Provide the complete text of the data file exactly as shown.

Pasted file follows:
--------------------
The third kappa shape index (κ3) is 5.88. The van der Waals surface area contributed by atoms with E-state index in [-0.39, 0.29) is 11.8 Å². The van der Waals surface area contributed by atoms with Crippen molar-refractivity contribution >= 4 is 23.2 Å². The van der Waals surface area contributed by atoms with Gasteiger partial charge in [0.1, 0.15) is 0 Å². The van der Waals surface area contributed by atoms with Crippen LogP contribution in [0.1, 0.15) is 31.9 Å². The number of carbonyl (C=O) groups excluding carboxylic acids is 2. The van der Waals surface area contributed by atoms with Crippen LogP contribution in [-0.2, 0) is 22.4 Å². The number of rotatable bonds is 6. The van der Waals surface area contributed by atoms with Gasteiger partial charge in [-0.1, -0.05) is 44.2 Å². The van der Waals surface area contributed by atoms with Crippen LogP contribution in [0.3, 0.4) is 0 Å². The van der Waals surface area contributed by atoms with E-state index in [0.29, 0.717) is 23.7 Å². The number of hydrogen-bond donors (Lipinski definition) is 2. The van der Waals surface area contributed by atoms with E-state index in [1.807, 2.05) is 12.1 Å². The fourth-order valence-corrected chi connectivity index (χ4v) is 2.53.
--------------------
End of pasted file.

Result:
The third kappa shape index (κ3) is 5.88. The van der Waals surface area contributed by atoms with E-state index in [-0.39, 0.29) is 11.8 Å². The van der Waals surface area contributed by atoms with Crippen molar-refractivity contribution >= 4 is 23.2 Å². The van der Waals surface area contributed by atoms with Gasteiger partial charge in [0.1, 0.15) is 0 Å². The van der Waals surface area contributed by atoms with Crippen LogP contribution in [0.1, 0.15) is 31.9 Å². The number of carbonyl (C=O) groups excluding carboxylic acids is 2. The van der Waals surface area contributed by atoms with Crippen LogP contribution in [-0.2, 0) is 22.4 Å². The number of rotatable bonds is 6. The van der Waals surface area contributed by atoms with Gasteiger partial charge in [-0.1, -0.05) is 44.2 Å². The van der Waals surface area contributed by atoms with Crippen LogP contribution in [0.3, 0.4) is 0 Å². The van der Waals surface area contributed by atoms with E-state index in [0.29, 0.717) is 23.7 Å². The number of hydrogen-bond donors (Lipinski definition) is 2. The van der Waals surface area contributed by atoms with E-state index in [1.807, 2.05) is 12.1 Å². The fourth-order valence-corrected chi connectivity index (χ4v) is 2.53.